“I do not believe in the great stories. I prefer the small, marginal ones, that nobody wants to tell. I have no doubt that the most important thing is a good story, told with the necessary resources. No big productions. I’m thrilled when someone with very little is able to tell a powerful story.” Daniel Muchiut
Daniel Muchiut. Born in 1967, Daniel Muchiut is an Argentine contemporary documentary photographer. In his work, mostly in black and white, he explores the mysteries of everyday life. He says: “There’s no art without committment.” Daniel Muchiut is one of the founders of “Fotogalería 22” in his hometown Chivilcoy. He also teaches workshops.
Artist statement: “I’m a self-taught photographer, but I must admit that looking at magazines and books, as well as encounters with other Argentine artists and the street itself are also important parts of my training. Perhaps better than any institution. Then I was lucky to attend a couple of workshops held in Argentina by Julian Germain (England) and John Duncan (Ireland) in the context of a contest about human rights called “La Mirada Justa”.
“Las Flores del Mal” by Daniel Muchiut. Part of a presentation by artist collective “Cámara Oscura”
Daniel Muchiut, what was your first camera and photographic experience?
My first camera was a Roleiflex, but actually I did my first job with a borrowed Mamiya. Or I just “took” it from the print shop where I used to work. With that camera I realized a series called “Hombres de Barro” (“Mud Men”). After that I shot “Historias de Bares” (“Stories of bars”) with my own camera.
- Daniel Muchiut “Las Flores del Mal” www.danielmuchiut.com.ar
Why did you become a photographer?
You never know exactly how you get intensely involved with an artistic activity. Surely there are many factors that determine that decision. Since I was a child, I just loved watching people. I’m curious, I get fascinated by the stories of normal people that come out of everyday life and that hit them hard or even drive them crazy. I guess it’s because of that kind of stories that I decided to pick up a camera and started telling these stories in visual essays. It allows me to be a privileged observer. Very close. That’s very captivating.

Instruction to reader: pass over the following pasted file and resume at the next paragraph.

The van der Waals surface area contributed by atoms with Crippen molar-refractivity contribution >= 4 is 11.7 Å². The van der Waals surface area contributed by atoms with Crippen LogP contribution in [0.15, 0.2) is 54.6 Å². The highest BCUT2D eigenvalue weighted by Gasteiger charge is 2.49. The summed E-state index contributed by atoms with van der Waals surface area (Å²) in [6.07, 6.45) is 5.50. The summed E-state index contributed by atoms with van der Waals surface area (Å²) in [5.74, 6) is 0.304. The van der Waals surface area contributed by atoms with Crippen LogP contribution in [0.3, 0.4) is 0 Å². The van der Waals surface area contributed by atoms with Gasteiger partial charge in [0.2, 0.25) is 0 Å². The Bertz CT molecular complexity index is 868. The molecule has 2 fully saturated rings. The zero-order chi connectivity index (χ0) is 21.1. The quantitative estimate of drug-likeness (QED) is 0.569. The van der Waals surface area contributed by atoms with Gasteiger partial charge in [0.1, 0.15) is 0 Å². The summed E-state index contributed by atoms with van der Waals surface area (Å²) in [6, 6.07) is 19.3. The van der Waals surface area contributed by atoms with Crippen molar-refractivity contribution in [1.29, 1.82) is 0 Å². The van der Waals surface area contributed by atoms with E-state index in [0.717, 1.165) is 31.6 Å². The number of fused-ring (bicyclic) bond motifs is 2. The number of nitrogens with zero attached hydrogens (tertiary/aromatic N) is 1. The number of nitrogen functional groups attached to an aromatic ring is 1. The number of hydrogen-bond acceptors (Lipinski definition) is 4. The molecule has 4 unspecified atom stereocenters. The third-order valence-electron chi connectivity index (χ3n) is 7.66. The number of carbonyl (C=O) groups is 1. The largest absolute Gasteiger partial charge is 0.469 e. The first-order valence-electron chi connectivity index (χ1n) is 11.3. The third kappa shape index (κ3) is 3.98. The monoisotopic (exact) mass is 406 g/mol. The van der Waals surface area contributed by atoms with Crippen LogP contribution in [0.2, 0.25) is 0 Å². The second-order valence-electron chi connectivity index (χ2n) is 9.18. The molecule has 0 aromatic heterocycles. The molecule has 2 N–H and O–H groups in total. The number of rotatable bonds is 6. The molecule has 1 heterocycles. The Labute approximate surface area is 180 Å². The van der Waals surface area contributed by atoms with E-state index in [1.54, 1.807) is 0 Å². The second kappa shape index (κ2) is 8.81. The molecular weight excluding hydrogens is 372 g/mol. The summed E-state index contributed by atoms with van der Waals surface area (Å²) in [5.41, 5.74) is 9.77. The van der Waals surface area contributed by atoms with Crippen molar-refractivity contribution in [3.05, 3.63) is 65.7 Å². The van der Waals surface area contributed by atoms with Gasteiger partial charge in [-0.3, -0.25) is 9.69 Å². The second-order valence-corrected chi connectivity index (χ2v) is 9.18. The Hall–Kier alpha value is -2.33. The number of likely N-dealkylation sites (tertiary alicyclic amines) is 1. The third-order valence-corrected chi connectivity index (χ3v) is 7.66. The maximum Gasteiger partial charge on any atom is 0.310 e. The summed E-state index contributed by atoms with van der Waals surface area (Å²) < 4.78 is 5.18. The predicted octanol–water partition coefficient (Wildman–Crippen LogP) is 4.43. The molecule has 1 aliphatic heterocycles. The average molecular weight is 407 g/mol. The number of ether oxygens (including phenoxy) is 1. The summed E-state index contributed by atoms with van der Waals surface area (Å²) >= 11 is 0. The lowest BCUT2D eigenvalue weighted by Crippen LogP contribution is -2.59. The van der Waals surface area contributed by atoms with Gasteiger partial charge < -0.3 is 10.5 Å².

What does photography mean to you?
I think after 25 years of dedicating myself to photography, more than half of my life, it’s the most significant step I ever took, which gave meaning to my life. Photography is the motor of my passion, it’s what moves me.
I can talk about my life, about things I did not understand. And with my camera, I’m able to slowely find answers to the things that are spinning around in my head and that need an answer. While I could live without the camera, all that I am, my formation as a person, and being able to appreciate the small things of life, I owe to photography.
Which photographer has inspired you most?
Hundreds, and they will continue to inspire me all the time. More than authors, it’s people related to art that mark you with their wisdom. They show you the way.
In the beginning, I admired Martín Chambi, and Graciela Iturbide. Later on I was fascinated by the work of Josef Koudelka, Robert Frank, Nan Godin, Diane Arbus, Masahisa Fukase, and so an. Not to forget all my Argentine photographer friends. All talented, and life affirming people. Hardly anyone can really make a living out of photography, but they always put their passion and energy in their photographic work. It’s these people that have always inspired me. In addition that, I have to mention musicians, filmmakers, painters, sculptors, all wonderful artists that enrich this poor life we are living on this earth.
What is your favorite photography quote, Daniel Muchiut?
Diane Arbus wrote in her diary:
“A photograph is a secret about a secret. The more it tells you, the less you know.”
This statement is true and is what I always quote.
Over time I began to distrust the beautiful photos, which tell you everything when you look at them. I prefer images that raise questions and doubts, that incommode me, and that I don’t understand.